Various UN human rights bodies have frequently raised issues related to religious diversity. The UN Committee on the Elimination of Discrimination against Women, to give just one example, recommended that Nigeria repeal or amend its discriminatory laws, and include religious leaders in the process of addressing issues of faith and human rights.
To explore potentially positive connections between religions and human rights, the UN Human Rights Office in 2017 launched an initiative called “Faith for Rights” to engage religious leaders in an effort to build peaceful societies that uphold human dignity and equality, and embrace diversity. The campaign began with a ground-breaking agreement, reached at a meeting in Beirut, on 18 commitments articulating how “Faith” can more effectively stand up for “Rights” so that supporters of both can help, rather than oppose, each other. The commitments include a pledge to defend the freedom of religion or belief of minorities as well as their right to participate equally and effectively in cultural, religious, social, economic and public life. Subsequent events in Morocco, Tunisia and Mauritania focused on the role of religious leaders, women and youth in the promotion of human rights in the Middle East and North Africa.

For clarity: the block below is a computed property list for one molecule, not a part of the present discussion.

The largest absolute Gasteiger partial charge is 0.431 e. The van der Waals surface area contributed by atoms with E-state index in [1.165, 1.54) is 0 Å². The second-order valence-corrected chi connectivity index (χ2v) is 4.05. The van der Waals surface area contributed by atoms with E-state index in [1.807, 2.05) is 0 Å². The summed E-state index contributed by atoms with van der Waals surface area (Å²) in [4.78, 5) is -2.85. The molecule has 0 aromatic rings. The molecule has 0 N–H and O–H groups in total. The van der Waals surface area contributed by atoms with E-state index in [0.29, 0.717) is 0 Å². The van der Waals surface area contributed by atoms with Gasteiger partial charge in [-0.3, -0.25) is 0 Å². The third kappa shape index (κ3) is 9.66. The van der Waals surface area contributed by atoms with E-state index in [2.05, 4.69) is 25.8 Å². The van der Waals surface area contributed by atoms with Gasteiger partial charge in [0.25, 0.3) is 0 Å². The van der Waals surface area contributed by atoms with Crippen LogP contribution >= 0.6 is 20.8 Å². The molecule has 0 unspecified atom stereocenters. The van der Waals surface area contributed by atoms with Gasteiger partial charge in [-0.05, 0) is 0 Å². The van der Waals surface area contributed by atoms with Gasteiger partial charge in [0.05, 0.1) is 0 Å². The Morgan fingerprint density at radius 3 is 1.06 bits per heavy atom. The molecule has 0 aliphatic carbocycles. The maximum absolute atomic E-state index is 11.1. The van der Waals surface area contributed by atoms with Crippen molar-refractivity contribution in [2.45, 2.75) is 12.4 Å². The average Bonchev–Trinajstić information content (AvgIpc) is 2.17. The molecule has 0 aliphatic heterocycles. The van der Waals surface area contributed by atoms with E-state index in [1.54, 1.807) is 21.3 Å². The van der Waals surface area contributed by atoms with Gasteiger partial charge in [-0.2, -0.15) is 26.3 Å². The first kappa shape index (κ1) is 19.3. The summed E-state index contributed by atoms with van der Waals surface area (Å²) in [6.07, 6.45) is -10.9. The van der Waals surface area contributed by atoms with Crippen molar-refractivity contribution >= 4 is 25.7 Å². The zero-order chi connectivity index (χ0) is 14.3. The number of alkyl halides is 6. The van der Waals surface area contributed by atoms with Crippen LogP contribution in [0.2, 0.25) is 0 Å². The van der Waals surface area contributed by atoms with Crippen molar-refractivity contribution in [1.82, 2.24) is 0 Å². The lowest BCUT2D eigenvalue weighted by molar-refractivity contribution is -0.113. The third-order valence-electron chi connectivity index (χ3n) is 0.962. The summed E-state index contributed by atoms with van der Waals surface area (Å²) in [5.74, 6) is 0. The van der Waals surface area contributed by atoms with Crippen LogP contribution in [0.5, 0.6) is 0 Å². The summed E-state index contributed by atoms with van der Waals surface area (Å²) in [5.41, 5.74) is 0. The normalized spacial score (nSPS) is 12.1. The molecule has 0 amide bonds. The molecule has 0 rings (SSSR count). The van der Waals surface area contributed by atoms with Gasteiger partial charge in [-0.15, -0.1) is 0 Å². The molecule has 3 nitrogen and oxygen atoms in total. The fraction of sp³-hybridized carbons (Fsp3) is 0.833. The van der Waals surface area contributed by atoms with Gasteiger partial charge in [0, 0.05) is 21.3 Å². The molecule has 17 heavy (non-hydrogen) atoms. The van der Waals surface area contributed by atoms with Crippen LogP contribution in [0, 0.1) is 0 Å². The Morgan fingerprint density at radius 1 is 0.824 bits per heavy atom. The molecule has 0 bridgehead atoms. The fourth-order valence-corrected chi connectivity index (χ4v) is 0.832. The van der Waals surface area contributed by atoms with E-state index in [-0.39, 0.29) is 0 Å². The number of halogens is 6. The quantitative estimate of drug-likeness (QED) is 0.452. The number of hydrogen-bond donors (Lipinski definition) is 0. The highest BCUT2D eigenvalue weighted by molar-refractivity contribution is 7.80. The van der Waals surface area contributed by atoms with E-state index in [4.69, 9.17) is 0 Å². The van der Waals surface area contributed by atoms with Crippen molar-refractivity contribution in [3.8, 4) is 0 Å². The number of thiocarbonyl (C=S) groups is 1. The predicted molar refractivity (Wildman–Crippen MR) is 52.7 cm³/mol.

The UN Human Rights Committee has emphasized that domestic laws must not punish criticism of religious leaders or prevent commentary on religious doctrine and tenets of faith. Analysis by the Pew Research Center shows that about one-quarter of the world’s countries and territories had anti-blasphemy laws or policies in 2014, the last year for which figures are available. Some 13 percent had laws or policies penalizing apostasy, in some cases making it punishable by death. Some of the most restrictive countries are also among the most populous, with the result that roughly three-quarters of the world’s population are living under severe restrictions.